Managing the impossible: Roger Moore scores

Last updated : 28 January 2008 By Roger Moore
If you haven't seen 'Mike Basset England Manager' shame on you. If a better football film has been made, then I haven't seen it.

Although the recently released-to-DVD 'In the Hands of the Gods' runs it a very short-head second and both are a distance clear of the hapless 'Escape to Victory' which, frankly, should have been locked up in Stalag 17 never to be released.

But back to the subject in hand, Mike Basset. If Mike's unwitting selection of 'Benson and Hedges' is not worth the Blockbuster membership alone, then a watch of this film will tell you all there is to know about the challenges of modern-day football management.

Its makers may have intended it to be a parody, but in history lessons decades from now I guarantee this movie will be a set text to provide the most accurate observation of the trials and tribulations faced by the real-life Mike Bassets we know and love.

Harried by the press, abused by fans, pilloried by his own employers and finally ordained for failure, Basset's life bears uncanny resemblance to the challenges faced by managers at every level of the modern game.

So much so, the makers must surely have been giving a caustic observation on the realities of today's pressure-cooker environment. The uncomfortable truth of 'Mike Basset Football Manager' is that we, the distant members of the football family, are responsible for the monster's we've created in our own image at every club and country around the world.

If there's one thing every football fan can do, it's a better job than the incumbent manager of the team they follow - from the Scout Hut to the San Siro. And don't we love to show it?

Our egos feed a preposterous football media who connive and conspire to create legends from lepers and vice versa, often in the space of ninety minutes. If a player's single kick can define a career (Chris Waddle's penalty), the media need no such evidence.

Just a single tabloid sentence can condemn a perfectly good manager to the scrapheap and promote mediocrity to superstardom.

A case in point? One of my all-time favourite managers, Kevin Keegan. Now Keegan, you would think, is a gung-ho manager who sacrifices all at the altar of attacking football. You score four and we'll score five is the mantra most oft ascribed to the English Maradonna.

But here's a fact to set the record straight; in 1996, when Keegan's Newcastle finished Premiership runners-up, they conceded 37 goals, only two more than champions Manchester United, and the fourth best defence in the league.

The following season, in which Keegan quit Newcastle in the January, his team finished second again, this time conceding four goals less than the Premiership Champions. Poor Keegan is characterised by 'that' 4-3 against Liverpool and his subsequent impassioned outburst about the mind-games of arch-mental manipulator Alex Ferguson, rather than by his actual achievements.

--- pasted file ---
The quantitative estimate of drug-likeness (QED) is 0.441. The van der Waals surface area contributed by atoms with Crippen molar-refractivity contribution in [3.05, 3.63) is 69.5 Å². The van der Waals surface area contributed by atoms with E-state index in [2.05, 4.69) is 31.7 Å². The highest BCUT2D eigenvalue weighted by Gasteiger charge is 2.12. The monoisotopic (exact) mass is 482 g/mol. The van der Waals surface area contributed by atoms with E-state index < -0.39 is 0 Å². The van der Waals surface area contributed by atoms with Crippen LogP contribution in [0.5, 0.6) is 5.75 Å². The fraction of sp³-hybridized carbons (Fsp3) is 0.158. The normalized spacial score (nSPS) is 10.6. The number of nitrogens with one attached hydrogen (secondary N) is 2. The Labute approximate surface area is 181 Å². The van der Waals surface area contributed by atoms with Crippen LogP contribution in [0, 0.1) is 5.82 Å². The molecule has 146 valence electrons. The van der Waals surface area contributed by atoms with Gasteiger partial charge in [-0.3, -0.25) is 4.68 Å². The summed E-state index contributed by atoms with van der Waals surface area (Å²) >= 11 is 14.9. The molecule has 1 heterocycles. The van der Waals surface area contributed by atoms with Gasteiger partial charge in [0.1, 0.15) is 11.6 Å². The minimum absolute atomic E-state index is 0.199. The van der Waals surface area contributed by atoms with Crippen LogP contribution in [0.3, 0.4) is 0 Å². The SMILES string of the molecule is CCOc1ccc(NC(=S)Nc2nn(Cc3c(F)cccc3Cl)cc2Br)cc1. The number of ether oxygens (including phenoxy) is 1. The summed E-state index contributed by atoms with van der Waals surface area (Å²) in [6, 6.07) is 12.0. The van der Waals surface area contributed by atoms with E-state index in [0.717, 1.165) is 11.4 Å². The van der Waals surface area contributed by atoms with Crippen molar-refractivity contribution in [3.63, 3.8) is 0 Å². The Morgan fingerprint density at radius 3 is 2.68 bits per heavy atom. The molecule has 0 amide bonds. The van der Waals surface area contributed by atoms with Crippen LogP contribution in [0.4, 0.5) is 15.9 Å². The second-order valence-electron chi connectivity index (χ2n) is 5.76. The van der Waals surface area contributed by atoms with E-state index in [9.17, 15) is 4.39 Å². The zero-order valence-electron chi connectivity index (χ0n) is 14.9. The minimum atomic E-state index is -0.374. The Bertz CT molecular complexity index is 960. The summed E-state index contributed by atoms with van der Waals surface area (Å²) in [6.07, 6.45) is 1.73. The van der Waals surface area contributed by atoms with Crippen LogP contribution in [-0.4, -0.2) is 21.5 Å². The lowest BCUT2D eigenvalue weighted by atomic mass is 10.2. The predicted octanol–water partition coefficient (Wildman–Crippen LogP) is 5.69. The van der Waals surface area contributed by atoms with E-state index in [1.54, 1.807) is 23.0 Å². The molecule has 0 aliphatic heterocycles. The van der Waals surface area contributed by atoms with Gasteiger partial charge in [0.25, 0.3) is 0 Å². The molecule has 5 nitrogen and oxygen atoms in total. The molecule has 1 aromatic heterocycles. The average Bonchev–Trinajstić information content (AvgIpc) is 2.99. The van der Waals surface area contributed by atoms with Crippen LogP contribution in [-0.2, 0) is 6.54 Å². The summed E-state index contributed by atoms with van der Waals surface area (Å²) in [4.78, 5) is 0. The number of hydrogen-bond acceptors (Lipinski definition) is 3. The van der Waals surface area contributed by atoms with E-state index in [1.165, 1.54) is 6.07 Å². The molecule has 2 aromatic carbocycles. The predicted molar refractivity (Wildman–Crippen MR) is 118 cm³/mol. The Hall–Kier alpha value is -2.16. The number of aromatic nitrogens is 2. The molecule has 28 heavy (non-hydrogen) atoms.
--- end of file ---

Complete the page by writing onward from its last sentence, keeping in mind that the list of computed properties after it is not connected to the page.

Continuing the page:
I bet if you're honest, there's a good chance you made your judgement on Keegan's managerial prowess from the press as well, rather than from the internet where a little research can pay a handsome dividend.

It's the problem faced by Keegan and Basset alike. Managers, like players, are not always defined by their play or results, but by the persona created for them by journalists. Media management is almost more important than the job of coaching a squad to deliver on the pitch.

Only a few weeks back I heard Harry Redknapp's tenure at Southampton described by a former international defender and now a renowned pundit as a 'success'. Yes, high acclaim indeed for achieving what lesser managers had failed to do in nearly three decades of top-flight dwelling.

But Redknapp's media management is exemplary and his contemporaries no doubt genuinely believe that his time at Southampton ranks alongside his achievements with Bournemouth, West Ham and the old enemy, conveniently overlooking our first relegation in more than 30 years.

The tragedy is that all too often good and bad managers are not fashioned on the pitch, but in the bars around Wapping where a reputation can be manufactured to fit the circumstances of the day.

Worse, these reputations now proliferate on the internet, taking on a life of their own with those who type loudest commanding greater attention than their knowledge necessarily merits. Suddenly, sense is abandoned in pursuit of personal crusades. Opinions become facts and history is re-written.

Of course, we all want that most elusive of candidates, the manager who only ever wins and does so with awe-inspiring style. When you find one, a real one and not one fashioned in a Soho saloon bar, who is affordable and available will you let me know?

And until Arsene Wenger is on his uppers, then Billy Davies will do for me.